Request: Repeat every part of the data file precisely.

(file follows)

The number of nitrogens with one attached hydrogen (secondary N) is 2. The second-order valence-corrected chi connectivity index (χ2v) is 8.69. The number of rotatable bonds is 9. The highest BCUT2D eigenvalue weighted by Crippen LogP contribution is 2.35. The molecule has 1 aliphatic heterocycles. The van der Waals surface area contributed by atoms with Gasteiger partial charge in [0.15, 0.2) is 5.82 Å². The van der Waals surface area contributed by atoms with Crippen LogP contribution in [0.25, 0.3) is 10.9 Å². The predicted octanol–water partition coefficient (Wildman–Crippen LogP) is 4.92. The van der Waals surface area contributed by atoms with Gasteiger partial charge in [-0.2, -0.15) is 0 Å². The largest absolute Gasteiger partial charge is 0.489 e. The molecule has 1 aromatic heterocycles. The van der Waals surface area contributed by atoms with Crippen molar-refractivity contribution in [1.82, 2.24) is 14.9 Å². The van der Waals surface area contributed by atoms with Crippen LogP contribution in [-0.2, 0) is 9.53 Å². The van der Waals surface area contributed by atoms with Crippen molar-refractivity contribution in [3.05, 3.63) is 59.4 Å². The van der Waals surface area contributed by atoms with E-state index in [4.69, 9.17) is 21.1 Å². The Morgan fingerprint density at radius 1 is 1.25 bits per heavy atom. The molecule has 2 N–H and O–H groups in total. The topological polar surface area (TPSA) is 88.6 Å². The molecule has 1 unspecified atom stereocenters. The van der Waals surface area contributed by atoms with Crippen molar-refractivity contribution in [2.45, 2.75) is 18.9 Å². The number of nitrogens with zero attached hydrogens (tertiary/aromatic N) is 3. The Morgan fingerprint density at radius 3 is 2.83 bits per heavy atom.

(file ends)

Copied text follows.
The number of nitrogens with one attached hydrogen (secondary N) is 2. The second-order valence-corrected chi connectivity index (χ2v) is 8.69. The number of rotatable bonds is 9. The highest BCUT2D eigenvalue weighted by Crippen LogP contribution is 2.35. The molecule has 1 aliphatic heterocycles. The van der Waals surface area contributed by atoms with Gasteiger partial charge in [0.15, 0.2) is 5.82 Å². The van der Waals surface area contributed by atoms with Crippen LogP contribution in [0.25, 0.3) is 10.9 Å². The predicted octanol–water partition coefficient (Wildman–Crippen LogP) is 4.92. The van der Waals surface area contributed by atoms with Gasteiger partial charge in [-0.2, -0.15) is 0 Å². The largest absolute Gasteiger partial charge is 0.489 e. The molecule has 1 aromatic heterocycles. The van der Waals surface area contributed by atoms with Crippen molar-refractivity contribution in [1.82, 2.24) is 14.9 Å². The van der Waals surface area contributed by atoms with Crippen LogP contribution in [-0.2, 0) is 9.53 Å². The van der Waals surface area contributed by atoms with Crippen molar-refractivity contribution in [3.05, 3.63) is 59.4 Å². The van der Waals surface area contributed by atoms with E-state index in [4.69, 9.17) is 21.1 Å². The Morgan fingerprint density at radius 1 is 1.25 bits per heavy atom. The molecule has 2 N–H and O–H groups in total. The topological polar surface area (TPSA) is 88.6 Å². The molecule has 1 unspecified atom stereocenters. The van der Waals surface area contributed by atoms with Crippen molar-refractivity contribution in [2.45, 2.75) is 18.9 Å². The number of nitrogens with zero attached hydrogens (tertiary/aromatic N) is 3. The Morgan fingerprint density at radius 3 is 2.83 bits per heavy atom.